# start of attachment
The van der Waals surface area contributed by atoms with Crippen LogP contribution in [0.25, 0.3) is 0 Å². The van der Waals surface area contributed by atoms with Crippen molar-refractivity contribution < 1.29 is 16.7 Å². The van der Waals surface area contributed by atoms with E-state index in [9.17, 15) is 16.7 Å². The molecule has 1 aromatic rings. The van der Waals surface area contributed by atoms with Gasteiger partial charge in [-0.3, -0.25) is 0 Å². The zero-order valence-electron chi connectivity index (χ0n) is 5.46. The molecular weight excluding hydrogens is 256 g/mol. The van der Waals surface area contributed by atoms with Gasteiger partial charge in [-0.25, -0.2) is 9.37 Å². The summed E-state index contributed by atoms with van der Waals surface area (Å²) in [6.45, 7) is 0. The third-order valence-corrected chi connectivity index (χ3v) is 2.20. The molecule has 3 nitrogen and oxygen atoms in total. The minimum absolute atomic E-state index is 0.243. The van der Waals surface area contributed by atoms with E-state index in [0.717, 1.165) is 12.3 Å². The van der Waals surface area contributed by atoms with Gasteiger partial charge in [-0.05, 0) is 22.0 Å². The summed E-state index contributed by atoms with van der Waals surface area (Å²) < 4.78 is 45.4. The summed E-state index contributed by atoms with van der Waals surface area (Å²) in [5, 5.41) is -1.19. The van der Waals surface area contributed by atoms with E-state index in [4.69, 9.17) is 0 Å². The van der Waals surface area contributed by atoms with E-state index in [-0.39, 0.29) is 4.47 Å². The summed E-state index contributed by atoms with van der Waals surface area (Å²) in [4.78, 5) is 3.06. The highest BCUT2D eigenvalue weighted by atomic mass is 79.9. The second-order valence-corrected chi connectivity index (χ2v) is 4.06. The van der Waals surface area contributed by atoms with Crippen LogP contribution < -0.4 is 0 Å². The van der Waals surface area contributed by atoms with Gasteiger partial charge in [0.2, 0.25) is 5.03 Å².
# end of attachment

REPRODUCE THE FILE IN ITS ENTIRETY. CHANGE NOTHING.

The van der Waals surface area contributed by atoms with Crippen LogP contribution in [0.25, 0.3) is 0 Å². The van der Waals surface area contributed by atoms with Crippen molar-refractivity contribution < 1.29 is 16.7 Å². The van der Waals surface area contributed by atoms with E-state index in [9.17, 15) is 16.7 Å². The molecule has 1 aromatic rings. The van der Waals surface area contributed by atoms with Gasteiger partial charge in [-0.3, -0.25) is 0 Å². The zero-order valence-electron chi connectivity index (χ0n) is 5.46. The molecular weight excluding hydrogens is 256 g/mol. The van der Waals surface area contributed by atoms with Gasteiger partial charge in [-0.25, -0.2) is 9.37 Å². The summed E-state index contributed by atoms with van der Waals surface area (Å²) in [6.45, 7) is 0. The third-order valence-corrected chi connectivity index (χ3v) is 2.20. The molecule has 3 nitrogen and oxygen atoms in total. The minimum absolute atomic E-state index is 0.243. The van der Waals surface area contributed by atoms with E-state index in [0.717, 1.165) is 12.3 Å². The van der Waals surface area contributed by atoms with Gasteiger partial charge in [-0.05, 0) is 22.0 Å². The summed E-state index contributed by atoms with van der Waals surface area (Å²) < 4.78 is 45.4. The summed E-state index contributed by atoms with van der Waals surface area (Å²) in [5, 5.41) is -1.19. The van der Waals surface area contributed by atoms with E-state index in [4.69, 9.17) is 0 Å². The van der Waals surface area contributed by atoms with E-state index in [-0.39, 0.29) is 4.47 Å². The summed E-state index contributed by atoms with van der Waals surface area (Å²) in [4.78, 5) is 3.06. The highest BCUT2D eigenvalue weighted by atomic mass is 79.9. The second-order valence-corrected chi connectivity index (χ2v) is 4.06. The van der Waals surface area contributed by atoms with Crippen LogP contribution < -0.4 is 0 Å². The van der Waals surface area contributed by atoms with Gasteiger partial charge in [0.2, 0.25) is 5.03 Å².